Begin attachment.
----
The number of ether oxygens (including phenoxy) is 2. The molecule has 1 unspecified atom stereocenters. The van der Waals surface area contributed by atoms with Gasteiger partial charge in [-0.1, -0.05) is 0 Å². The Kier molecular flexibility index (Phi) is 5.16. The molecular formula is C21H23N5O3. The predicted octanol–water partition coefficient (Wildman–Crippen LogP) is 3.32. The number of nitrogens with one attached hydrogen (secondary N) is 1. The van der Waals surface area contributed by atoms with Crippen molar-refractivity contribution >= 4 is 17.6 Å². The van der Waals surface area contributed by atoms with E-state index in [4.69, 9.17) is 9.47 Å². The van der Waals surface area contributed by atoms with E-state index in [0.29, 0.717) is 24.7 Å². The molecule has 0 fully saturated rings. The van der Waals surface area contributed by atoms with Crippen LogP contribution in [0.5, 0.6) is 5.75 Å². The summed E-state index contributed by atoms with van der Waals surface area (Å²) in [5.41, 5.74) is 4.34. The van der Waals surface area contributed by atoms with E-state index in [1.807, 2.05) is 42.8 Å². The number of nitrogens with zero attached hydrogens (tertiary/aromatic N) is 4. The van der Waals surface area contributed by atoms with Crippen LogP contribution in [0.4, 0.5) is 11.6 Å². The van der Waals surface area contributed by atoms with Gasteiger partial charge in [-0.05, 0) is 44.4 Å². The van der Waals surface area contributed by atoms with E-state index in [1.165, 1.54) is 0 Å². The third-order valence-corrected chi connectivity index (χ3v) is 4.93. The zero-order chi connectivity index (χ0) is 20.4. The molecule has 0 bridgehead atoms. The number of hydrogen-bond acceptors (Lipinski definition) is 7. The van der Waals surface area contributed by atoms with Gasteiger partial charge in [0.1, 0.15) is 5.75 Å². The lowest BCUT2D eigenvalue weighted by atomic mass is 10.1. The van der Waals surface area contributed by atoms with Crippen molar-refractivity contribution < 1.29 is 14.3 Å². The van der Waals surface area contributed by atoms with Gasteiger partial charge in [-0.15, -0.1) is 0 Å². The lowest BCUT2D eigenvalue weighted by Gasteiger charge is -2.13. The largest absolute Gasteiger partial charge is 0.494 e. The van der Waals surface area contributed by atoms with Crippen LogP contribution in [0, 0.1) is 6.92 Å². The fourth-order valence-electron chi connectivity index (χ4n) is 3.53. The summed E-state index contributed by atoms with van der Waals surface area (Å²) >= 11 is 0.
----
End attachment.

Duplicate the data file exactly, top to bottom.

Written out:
The number of ether oxygens (including phenoxy) is 2. The molecule has 1 unspecified atom stereocenters. The van der Waals surface area contributed by atoms with Gasteiger partial charge in [-0.1, -0.05) is 0 Å². The Kier molecular flexibility index (Phi) is 5.16. The molecular formula is C21H23N5O3. The predicted octanol–water partition coefficient (Wildman–Crippen LogP) is 3.32. The number of nitrogens with one attached hydrogen (secondary N) is 1. The van der Waals surface area contributed by atoms with Crippen molar-refractivity contribution >= 4 is 17.6 Å². The van der Waals surface area contributed by atoms with E-state index in [4.69, 9.17) is 9.47 Å². The van der Waals surface area contributed by atoms with E-state index in [0.29, 0.717) is 24.7 Å². The molecule has 0 fully saturated rings. The van der Waals surface area contributed by atoms with Crippen LogP contribution in [0.5, 0.6) is 5.75 Å². The summed E-state index contributed by atoms with van der Waals surface area (Å²) in [5.41, 5.74) is 4.34. The van der Waals surface area contributed by atoms with E-state index in [1.807, 2.05) is 42.8 Å². The number of nitrogens with zero attached hydrogens (tertiary/aromatic N) is 4. The van der Waals surface area contributed by atoms with Crippen LogP contribution in [0.4, 0.5) is 11.6 Å². The van der Waals surface area contributed by atoms with Gasteiger partial charge in [-0.05, 0) is 44.4 Å². The van der Waals surface area contributed by atoms with E-state index in [1.165, 1.54) is 0 Å². The third-order valence-corrected chi connectivity index (χ3v) is 4.93. The zero-order chi connectivity index (χ0) is 20.4. The molecule has 0 bridgehead atoms. The number of hydrogen-bond acceptors (Lipinski definition) is 7. The van der Waals surface area contributed by atoms with Gasteiger partial charge in [0.1, 0.15) is 5.75 Å². The lowest BCUT2D eigenvalue weighted by atomic mass is 10.1. The van der Waals surface area contributed by atoms with Crippen molar-refractivity contribution < 1.29 is 14.3 Å². The van der Waals surface area contributed by atoms with Gasteiger partial charge in [-0.15, -0.1) is 0 Å². The lowest BCUT2D eigenvalue weighted by Gasteiger charge is -2.13. The largest absolute Gasteiger partial charge is 0.494 e. The van der Waals surface area contributed by atoms with Crippen LogP contribution in [0, 0.1) is 6.92 Å². The fourth-order valence-electron chi connectivity index (χ4n) is 3.53. The summed E-state index contributed by atoms with van der Waals surface area (Å²) >= 11 is 0.